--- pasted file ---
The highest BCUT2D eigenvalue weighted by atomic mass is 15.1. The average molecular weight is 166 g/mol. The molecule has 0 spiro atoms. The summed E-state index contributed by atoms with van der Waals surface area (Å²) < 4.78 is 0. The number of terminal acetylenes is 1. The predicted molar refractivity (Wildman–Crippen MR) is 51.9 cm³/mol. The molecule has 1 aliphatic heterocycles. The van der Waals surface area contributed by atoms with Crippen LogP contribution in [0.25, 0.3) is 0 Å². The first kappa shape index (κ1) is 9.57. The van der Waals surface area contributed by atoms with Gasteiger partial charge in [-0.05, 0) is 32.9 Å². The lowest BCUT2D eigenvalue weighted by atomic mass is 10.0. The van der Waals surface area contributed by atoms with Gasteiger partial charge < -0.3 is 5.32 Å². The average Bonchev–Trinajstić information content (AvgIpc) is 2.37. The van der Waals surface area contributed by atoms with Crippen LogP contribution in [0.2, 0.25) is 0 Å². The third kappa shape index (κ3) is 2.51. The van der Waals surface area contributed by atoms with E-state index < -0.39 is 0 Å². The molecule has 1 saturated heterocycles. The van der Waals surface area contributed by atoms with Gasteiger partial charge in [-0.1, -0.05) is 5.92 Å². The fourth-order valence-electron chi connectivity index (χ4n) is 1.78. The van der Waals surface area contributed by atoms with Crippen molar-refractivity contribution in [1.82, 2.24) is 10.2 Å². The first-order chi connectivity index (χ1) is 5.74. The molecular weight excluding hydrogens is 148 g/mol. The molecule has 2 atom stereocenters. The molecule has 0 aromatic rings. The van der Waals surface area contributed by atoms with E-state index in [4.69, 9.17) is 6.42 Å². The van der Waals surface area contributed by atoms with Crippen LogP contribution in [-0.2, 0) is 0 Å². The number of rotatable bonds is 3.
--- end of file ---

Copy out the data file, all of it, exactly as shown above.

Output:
The highest BCUT2D eigenvalue weighted by atomic mass is 15.1. The average molecular weight is 166 g/mol. The molecule has 0 spiro atoms. The summed E-state index contributed by atoms with van der Waals surface area (Å²) < 4.78 is 0. The number of terminal acetylenes is 1. The predicted molar refractivity (Wildman–Crippen MR) is 51.9 cm³/mol. The molecule has 1 aliphatic heterocycles. The van der Waals surface area contributed by atoms with Crippen LogP contribution in [0.25, 0.3) is 0 Å². The first kappa shape index (κ1) is 9.57. The van der Waals surface area contributed by atoms with Gasteiger partial charge in [-0.05, 0) is 32.9 Å². The lowest BCUT2D eigenvalue weighted by atomic mass is 10.0. The van der Waals surface area contributed by atoms with Gasteiger partial charge < -0.3 is 5.32 Å². The average Bonchev–Trinajstić information content (AvgIpc) is 2.37. The van der Waals surface area contributed by atoms with Crippen LogP contribution in [0.2, 0.25) is 0 Å². The third kappa shape index (κ3) is 2.51. The van der Waals surface area contributed by atoms with E-state index < -0.39 is 0 Å². The molecule has 1 saturated heterocycles. The van der Waals surface area contributed by atoms with Gasteiger partial charge in [-0.1, -0.05) is 5.92 Å². The fourth-order valence-electron chi connectivity index (χ4n) is 1.78. The van der Waals surface area contributed by atoms with Crippen molar-refractivity contribution in [1.82, 2.24) is 10.2 Å². The first-order chi connectivity index (χ1) is 5.74. The molecular weight excluding hydrogens is 148 g/mol. The molecule has 2 atom stereocenters. The molecule has 0 aromatic rings. The van der Waals surface area contributed by atoms with E-state index in [4.69, 9.17) is 6.42 Å². The van der Waals surface area contributed by atoms with Crippen LogP contribution in [-0.2, 0) is 0 Å². The number of rotatable bonds is 3.